The history here is important. Back in 1964, the leadership of Georgia was steadfastly, adamantly and almost unanimously against passage of the Civil Rights Act. Both Georgia senators and all but one of its congressmen fought the legislation. In the Senate, U.S. Sen. Richard B. Russell, for whom the federal building in downtown Atlanta is named, led a long and bitter filibuster, arguing that white Southerners had a "natural right to discriminate" that superseded the right of others to be treated equally. The Civil Rights Act, as Russell put it, was "an unconstitutional infringement upon one's right to choose his associates...."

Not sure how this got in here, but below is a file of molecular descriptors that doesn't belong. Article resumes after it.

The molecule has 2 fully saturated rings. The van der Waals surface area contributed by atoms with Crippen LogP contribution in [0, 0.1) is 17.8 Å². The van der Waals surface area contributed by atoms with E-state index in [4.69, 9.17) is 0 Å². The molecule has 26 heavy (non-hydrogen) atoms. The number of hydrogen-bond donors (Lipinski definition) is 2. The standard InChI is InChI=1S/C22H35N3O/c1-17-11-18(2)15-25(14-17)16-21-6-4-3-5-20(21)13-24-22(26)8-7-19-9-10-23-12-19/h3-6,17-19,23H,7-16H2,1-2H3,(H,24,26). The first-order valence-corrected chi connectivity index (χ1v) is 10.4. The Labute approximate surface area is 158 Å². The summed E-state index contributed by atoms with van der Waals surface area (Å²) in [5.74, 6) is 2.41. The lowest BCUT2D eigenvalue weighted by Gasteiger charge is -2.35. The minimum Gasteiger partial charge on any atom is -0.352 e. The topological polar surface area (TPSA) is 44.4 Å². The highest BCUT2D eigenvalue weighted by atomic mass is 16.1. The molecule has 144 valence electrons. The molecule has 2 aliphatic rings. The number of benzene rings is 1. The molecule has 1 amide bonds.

Today, the sponsors of HB 849 see it as a chance to set that awkward history right. But something is missing from the bill; something that obviously ought to be there is not there. This is 2016. If you're going to finally pass a state anti-discrimination statute in 2016, 52 years after the fact, shouldn't it also include a guarantee against discrimination against gay and transgender Georgians?